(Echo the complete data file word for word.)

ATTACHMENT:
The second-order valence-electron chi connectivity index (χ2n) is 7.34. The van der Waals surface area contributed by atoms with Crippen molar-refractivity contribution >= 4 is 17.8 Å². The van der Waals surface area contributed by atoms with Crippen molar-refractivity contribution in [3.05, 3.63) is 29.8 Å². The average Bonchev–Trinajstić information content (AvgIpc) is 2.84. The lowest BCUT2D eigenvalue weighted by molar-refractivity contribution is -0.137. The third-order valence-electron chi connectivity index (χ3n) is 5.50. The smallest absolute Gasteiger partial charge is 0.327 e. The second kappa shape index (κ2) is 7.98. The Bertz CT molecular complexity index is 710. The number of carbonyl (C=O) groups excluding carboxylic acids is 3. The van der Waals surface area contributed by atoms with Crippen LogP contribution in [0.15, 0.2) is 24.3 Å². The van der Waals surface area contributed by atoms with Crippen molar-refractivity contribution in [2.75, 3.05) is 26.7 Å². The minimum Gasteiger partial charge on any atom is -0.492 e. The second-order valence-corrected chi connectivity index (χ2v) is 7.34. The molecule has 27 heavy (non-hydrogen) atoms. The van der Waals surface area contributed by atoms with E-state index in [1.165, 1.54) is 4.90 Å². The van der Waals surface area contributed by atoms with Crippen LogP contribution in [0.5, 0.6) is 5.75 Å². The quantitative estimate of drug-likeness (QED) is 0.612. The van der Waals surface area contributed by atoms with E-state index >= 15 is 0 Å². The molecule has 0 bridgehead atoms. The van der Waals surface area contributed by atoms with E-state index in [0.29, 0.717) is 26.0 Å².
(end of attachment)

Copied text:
The second-order valence-electron chi connectivity index (χ2n) is 7.34. The van der Waals surface area contributed by atoms with Crippen molar-refractivity contribution >= 4 is 17.8 Å². The van der Waals surface area contributed by atoms with Crippen molar-refractivity contribution in [3.05, 3.63) is 29.8 Å². The average Bonchev–Trinajstić information content (AvgIpc) is 2.84. The lowest BCUT2D eigenvalue weighted by molar-refractivity contribution is -0.137. The third-order valence-electron chi connectivity index (χ3n) is 5.50. The smallest absolute Gasteiger partial charge is 0.327 e. The second kappa shape index (κ2) is 7.98. The Bertz CT molecular complexity index is 710. The number of carbonyl (C=O) groups excluding carboxylic acids is 3. The van der Waals surface area contributed by atoms with Crippen LogP contribution in [0.15, 0.2) is 24.3 Å². The van der Waals surface area contributed by atoms with Crippen molar-refractivity contribution in [2.75, 3.05) is 26.7 Å². The minimum Gasteiger partial charge on any atom is -0.492 e. The second-order valence-corrected chi connectivity index (χ2v) is 7.34. The molecule has 27 heavy (non-hydrogen) atoms. The van der Waals surface area contributed by atoms with E-state index in [1.165, 1.54) is 4.90 Å². The van der Waals surface area contributed by atoms with Crippen LogP contribution in [0.5, 0.6) is 5.75 Å². The quantitative estimate of drug-likeness (QED) is 0.612. The van der Waals surface area contributed by atoms with E-state index >= 15 is 0 Å². The molecule has 0 bridgehead atoms. The van der Waals surface area contributed by atoms with E-state index in [0.29, 0.717) is 26.0 Å².